BBC Watchdog Feature: Xbox Console Bans

Gamers who have lost out with Xbox
Microsoft's Xbox was the biggest selling console in the UK last year, and millions of users have signed up to the Xbox Live service. It allows you to download new games and play online against friends.

 

But a growing number of people have discovered that Microsoft has banned them. Permanently. They won't tell you why, and they won't let you appeal.

 


Over the past few years, scores of Xbox users have told us that their consoles have been banned from connecting online. Microsoft claims that these users violated their terms of use with no further explanation given and no appeal possible.
 

The bans have been issued by Microsoft's mysterious "enforcement team" whose job is to stop Xbox users from breaking the rules, like tampering with the console and committing online fraud. But the Watchdog viewers that contacted us insisted that they've done nothing wrong.
 

So what exactly has Microsoft been saying to customers? Posing as the parent of an Xbox Live user whose console had been disconnected, we called customer services three times. Each time they were very quick to blame us for the ban.
 

They told us there has to be a reason for the ban and suggested we speak to our son. They also said that there is no way to appeal the ban, and the only way we could connect online again would be to buy a new console. It was even suggested that we could buy a new console for Christmas.
 

When we suggested that Microsoft themselves could have got it wrong we were told: "I can assure you sir, we have lots and lots of calls about bans but in 100% of cases the ban team is really thorough and meticulous and they're always right."
 

So, according to Microsoft they are infallible and it's certainly the impression they've been giving to consumers. We, of course, were less sure so we called them again, this time as Watchdog.
 

As it turned out, they were wrong. Just three hours after our call, Microsoft put up a statement on their website admitting that their infallible team had made a mistake and there had been a software glitch.
 

As a result of this they reversed some of the bans and gave affected users 3 months' free Xbox Live subscription, plus 1600 Microsoft points. This is around £20 in compensation.
 

Sadly, this came too late for those users that went out and bought a replacement Xbox to get around the ban. And parents like Jo Stuart-Matthews whose 10-year old son Ben was disconnected last month; she didn't want to pay Microsoft any more money and so decided to buy her son a Playstation 3 to get him back online, spending just under £170.
 

When her ban was reversed following Microsoft's announcement, she was furious and feels the compensation offered does not make up for the money she has lost by purchasing a new console.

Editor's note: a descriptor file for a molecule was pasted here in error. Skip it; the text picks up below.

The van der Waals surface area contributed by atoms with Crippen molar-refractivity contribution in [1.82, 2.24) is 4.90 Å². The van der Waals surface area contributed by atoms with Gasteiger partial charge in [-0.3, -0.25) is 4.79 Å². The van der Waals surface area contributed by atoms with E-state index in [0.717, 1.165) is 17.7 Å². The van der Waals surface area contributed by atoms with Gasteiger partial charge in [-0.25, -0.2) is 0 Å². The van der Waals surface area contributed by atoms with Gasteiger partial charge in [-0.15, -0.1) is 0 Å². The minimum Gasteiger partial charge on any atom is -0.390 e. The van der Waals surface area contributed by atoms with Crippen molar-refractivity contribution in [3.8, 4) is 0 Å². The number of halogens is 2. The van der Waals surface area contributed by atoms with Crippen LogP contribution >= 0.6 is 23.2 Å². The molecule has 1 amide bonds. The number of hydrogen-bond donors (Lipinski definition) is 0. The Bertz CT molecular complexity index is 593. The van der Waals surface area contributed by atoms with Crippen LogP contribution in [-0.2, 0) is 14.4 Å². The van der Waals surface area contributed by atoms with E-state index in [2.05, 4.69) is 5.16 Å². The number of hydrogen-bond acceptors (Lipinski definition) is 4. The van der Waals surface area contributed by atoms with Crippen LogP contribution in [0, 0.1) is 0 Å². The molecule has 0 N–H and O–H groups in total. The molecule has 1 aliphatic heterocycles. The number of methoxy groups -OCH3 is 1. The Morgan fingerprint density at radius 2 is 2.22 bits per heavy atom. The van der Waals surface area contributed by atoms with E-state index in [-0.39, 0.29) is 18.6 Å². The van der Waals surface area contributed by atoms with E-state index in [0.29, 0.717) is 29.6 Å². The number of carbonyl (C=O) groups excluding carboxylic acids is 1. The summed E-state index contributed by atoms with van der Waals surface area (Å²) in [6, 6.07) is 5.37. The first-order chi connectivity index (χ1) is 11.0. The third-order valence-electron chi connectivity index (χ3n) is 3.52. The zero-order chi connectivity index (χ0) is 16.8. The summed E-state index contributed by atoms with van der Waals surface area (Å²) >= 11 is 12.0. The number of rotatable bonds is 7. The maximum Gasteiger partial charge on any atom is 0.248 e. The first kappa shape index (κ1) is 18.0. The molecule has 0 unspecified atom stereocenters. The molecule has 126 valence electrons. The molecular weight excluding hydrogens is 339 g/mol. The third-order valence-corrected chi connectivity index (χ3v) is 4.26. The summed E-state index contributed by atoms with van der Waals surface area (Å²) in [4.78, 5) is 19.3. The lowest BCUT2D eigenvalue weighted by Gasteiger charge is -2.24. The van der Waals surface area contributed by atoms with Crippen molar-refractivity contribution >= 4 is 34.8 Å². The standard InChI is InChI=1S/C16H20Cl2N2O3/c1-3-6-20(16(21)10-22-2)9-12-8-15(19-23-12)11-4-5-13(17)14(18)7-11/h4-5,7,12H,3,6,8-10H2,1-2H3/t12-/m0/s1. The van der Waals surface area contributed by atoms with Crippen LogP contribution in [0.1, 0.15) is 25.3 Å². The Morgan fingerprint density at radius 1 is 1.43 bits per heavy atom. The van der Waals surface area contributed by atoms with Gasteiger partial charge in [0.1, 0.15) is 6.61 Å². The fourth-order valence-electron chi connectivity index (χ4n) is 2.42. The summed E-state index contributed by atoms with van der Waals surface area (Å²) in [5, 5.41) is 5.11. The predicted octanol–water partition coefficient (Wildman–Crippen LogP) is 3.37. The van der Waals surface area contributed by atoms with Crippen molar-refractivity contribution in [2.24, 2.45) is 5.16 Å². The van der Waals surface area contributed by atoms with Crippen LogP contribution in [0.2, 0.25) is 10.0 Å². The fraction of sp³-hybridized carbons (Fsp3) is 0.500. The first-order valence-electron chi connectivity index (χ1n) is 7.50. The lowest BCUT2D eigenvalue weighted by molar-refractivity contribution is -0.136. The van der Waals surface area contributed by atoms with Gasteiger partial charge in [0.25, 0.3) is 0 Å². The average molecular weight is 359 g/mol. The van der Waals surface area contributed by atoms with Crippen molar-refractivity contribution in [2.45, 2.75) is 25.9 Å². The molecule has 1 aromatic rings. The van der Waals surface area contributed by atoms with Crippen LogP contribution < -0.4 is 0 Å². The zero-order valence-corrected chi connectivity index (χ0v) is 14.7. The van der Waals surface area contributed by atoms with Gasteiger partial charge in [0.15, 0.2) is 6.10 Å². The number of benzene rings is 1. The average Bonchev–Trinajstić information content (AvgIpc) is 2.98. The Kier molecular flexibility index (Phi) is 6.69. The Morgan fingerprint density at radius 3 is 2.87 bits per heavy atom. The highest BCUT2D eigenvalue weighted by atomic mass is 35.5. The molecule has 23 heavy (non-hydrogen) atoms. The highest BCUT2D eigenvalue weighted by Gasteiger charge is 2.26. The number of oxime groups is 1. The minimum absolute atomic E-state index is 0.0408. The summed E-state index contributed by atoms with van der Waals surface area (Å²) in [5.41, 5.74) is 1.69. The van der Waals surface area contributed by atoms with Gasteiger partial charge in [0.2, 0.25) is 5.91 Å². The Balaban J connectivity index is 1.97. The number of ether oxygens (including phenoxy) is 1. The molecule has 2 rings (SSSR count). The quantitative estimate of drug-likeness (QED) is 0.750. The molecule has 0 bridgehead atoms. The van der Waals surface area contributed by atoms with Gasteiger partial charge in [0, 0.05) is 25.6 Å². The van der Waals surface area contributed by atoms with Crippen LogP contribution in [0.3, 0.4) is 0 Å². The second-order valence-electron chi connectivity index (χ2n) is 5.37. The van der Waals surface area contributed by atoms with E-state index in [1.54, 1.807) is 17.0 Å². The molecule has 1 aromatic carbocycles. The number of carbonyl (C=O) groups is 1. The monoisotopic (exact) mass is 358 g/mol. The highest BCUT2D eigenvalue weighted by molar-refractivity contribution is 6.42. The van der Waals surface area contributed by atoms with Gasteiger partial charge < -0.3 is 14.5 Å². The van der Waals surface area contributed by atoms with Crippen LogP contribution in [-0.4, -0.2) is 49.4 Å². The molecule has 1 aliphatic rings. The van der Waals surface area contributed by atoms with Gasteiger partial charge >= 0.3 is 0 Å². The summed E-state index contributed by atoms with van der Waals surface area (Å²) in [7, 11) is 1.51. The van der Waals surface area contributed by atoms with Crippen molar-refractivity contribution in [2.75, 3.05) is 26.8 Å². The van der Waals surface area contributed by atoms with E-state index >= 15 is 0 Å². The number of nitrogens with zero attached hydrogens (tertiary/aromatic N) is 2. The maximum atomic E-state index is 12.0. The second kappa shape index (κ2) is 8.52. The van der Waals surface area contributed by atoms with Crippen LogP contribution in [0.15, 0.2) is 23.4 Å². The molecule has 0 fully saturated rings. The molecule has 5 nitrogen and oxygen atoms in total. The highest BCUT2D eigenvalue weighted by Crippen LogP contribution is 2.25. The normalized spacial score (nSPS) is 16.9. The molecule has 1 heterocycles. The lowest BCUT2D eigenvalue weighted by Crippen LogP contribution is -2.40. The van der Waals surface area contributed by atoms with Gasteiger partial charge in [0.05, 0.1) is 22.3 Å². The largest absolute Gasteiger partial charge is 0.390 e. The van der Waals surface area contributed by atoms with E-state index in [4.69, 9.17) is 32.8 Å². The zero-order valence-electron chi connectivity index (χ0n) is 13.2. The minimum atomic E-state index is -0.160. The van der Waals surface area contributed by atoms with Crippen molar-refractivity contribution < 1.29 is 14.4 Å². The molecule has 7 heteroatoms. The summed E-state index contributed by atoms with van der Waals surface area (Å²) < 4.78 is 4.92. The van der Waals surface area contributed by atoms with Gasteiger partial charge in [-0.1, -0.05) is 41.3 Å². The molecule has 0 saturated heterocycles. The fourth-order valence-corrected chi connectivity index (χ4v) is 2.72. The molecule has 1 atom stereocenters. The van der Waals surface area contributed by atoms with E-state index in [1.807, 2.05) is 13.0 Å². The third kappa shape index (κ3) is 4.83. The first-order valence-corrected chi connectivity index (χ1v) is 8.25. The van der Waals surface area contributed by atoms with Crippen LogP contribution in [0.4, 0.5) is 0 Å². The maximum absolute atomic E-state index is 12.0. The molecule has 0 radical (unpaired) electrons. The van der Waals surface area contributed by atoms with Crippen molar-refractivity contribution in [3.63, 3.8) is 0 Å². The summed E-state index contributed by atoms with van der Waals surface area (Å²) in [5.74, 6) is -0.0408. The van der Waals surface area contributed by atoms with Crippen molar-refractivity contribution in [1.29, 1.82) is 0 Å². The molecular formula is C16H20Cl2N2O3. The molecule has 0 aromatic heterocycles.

So, what are Microsoft going to do?


A Microsoft Spokesperson said:

"As part of Microsoft's commitment to combat piracy and support safer and more secure gameplay, the LIVE Policy and Enforcement team regularly bans consoles from Xbox LIVE that have been modified in order to play pirated disks, violating the Xbox LIVE Terms of Use and Code of Conduct. Recently it was brought to our attention by a number of customers that the ban for their individual consoles may not be valid. After an initial investigation we have identified a handful of banned consoles that were in-fact unmodified or tampered with. We deeply regret the inconvenience this may have caused for our loyal members of Xbox LIVE and while the investigation into this error is ongoing, we are working directly with these customers to provide an immediate resolution to the error.

Customers who believe they have been affected by this error are encouraged to contact us at www.xbox.com/support/contact."


1. Why does Xbox think it is appropriate to ban consoles from Xbox LIVE owned by paying customers without giving these customers full and detailed information about why this has happened, therefore refusing customers the opportunity to investigate?

We apologise for the inconvenience this may have caused for our loyal members of Xbox LIVE. Microsoft bans modified consoles from Xbox LIVE as part of our ongoing policy to combat piracy and support safer and more secure gameplay. We do not share specific details of why a modified console has been banned due to the security issues involved and our responsibility to protect from further breaches. Recent cases of incorrect bans being administered has highlighted a need to reassess this process in some cases and provide a more transparent way for our valued customers to talk to us about suspensions of their console where relevant.


2. Why are no reasons given for consoles being banned when customers contact Xbox and Microsoft, and why are customers not given the right to appeal?

We take vigorous action against illegal activity related to our products and services. Information about specific modifications can be used by a minority of people who are determined to violate terms of use and for this reason we cannot give specific details.


3. How many complaints has Microsoft received about this issue in the past three months?